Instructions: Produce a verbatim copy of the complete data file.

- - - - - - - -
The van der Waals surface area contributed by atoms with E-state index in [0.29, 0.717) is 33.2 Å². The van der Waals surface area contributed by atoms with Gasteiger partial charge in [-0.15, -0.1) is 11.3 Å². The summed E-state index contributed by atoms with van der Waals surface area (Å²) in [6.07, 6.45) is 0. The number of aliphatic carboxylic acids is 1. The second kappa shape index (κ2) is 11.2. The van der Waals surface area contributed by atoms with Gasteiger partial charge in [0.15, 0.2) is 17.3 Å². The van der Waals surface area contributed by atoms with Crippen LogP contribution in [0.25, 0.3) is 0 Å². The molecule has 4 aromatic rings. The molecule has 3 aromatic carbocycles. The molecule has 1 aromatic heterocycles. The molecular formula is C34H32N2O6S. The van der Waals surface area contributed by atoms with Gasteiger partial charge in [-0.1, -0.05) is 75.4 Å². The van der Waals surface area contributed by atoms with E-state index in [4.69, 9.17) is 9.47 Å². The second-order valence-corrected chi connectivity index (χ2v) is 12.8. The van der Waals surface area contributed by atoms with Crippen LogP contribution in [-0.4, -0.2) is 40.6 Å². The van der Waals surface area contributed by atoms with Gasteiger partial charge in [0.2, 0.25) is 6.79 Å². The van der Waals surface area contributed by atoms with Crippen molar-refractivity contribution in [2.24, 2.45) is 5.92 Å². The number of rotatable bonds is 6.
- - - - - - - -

The van der Waals surface area contributed by atoms with E-state index in [0.29, 0.717) is 33.2 Å². The van der Waals surface area contributed by atoms with Gasteiger partial charge in [-0.15, -0.1) is 11.3 Å². The summed E-state index contributed by atoms with van der Waals surface area (Å²) in [6.07, 6.45) is 0. The number of aliphatic carboxylic acids is 1. The second kappa shape index (κ2) is 11.2. The van der Waals surface area contributed by atoms with Gasteiger partial charge in [0.15, 0.2) is 17.3 Å². The van der Waals surface area contributed by atoms with Crippen LogP contribution in [0.25, 0.3) is 0 Å². The molecule has 4 aromatic rings. The molecule has 3 aromatic carbocycles. The molecule has 1 aromatic heterocycles. The molecular formula is C34H32N2O6S. The van der Waals surface area contributed by atoms with Gasteiger partial charge in [-0.1, -0.05) is 75.4 Å². The van der Waals surface area contributed by atoms with E-state index in [4.69, 9.17) is 9.47 Å². The second-order valence-corrected chi connectivity index (χ2v) is 12.8. The van der Waals surface area contributed by atoms with Crippen LogP contribution in [-0.4, -0.2) is 40.6 Å². The van der Waals surface area contributed by atoms with Gasteiger partial charge in [0.2, 0.25) is 6.79 Å². The van der Waals surface area contributed by atoms with Crippen molar-refractivity contribution in [2.24, 2.45) is 5.92 Å². The number of rotatable bonds is 6.